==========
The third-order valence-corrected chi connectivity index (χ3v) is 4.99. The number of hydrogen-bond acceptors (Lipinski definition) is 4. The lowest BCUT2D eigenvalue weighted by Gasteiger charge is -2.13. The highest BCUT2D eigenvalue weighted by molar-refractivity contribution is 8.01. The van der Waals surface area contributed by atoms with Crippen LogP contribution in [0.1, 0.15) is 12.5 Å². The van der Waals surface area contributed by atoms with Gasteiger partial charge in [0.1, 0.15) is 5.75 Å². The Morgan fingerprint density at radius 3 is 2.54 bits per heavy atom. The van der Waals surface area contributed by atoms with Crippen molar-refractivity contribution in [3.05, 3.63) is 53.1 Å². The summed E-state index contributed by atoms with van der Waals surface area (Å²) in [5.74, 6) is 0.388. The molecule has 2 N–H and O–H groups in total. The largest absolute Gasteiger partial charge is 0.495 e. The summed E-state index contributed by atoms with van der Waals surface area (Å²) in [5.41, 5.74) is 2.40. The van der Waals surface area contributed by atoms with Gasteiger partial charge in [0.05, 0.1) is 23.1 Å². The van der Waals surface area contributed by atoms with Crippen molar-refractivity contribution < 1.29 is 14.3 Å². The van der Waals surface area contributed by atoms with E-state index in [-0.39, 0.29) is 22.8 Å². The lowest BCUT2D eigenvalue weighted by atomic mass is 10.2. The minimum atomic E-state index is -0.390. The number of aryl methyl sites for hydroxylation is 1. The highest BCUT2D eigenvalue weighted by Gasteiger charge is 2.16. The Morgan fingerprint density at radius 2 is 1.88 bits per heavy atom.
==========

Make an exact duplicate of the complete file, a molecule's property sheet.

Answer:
The third-order valence-corrected chi connectivity index (χ3v) is 4.99. The number of hydrogen-bond acceptors (Lipinski definition) is 4. The lowest BCUT2D eigenvalue weighted by Gasteiger charge is -2.13. The highest BCUT2D eigenvalue weighted by molar-refractivity contribution is 8.01. The van der Waals surface area contributed by atoms with Crippen LogP contribution in [0.1, 0.15) is 12.5 Å². The van der Waals surface area contributed by atoms with Gasteiger partial charge in [0.1, 0.15) is 5.75 Å². The Morgan fingerprint density at radius 3 is 2.54 bits per heavy atom. The van der Waals surface area contributed by atoms with Crippen molar-refractivity contribution in [3.05, 3.63) is 53.1 Å². The summed E-state index contributed by atoms with van der Waals surface area (Å²) in [5.74, 6) is 0.388. The molecule has 2 N–H and O–H groups in total. The largest absolute Gasteiger partial charge is 0.495 e. The summed E-state index contributed by atoms with van der Waals surface area (Å²) in [5.41, 5.74) is 2.40. The van der Waals surface area contributed by atoms with Gasteiger partial charge in [0.05, 0.1) is 23.1 Å². The van der Waals surface area contributed by atoms with Crippen molar-refractivity contribution < 1.29 is 14.3 Å². The van der Waals surface area contributed by atoms with E-state index in [-0.39, 0.29) is 22.8 Å². The lowest BCUT2D eigenvalue weighted by atomic mass is 10.2. The minimum atomic E-state index is -0.390. The number of aryl methyl sites for hydroxylation is 1. The highest BCUT2D eigenvalue weighted by Gasteiger charge is 2.16. The Morgan fingerprint density at radius 2 is 1.88 bits per heavy atom.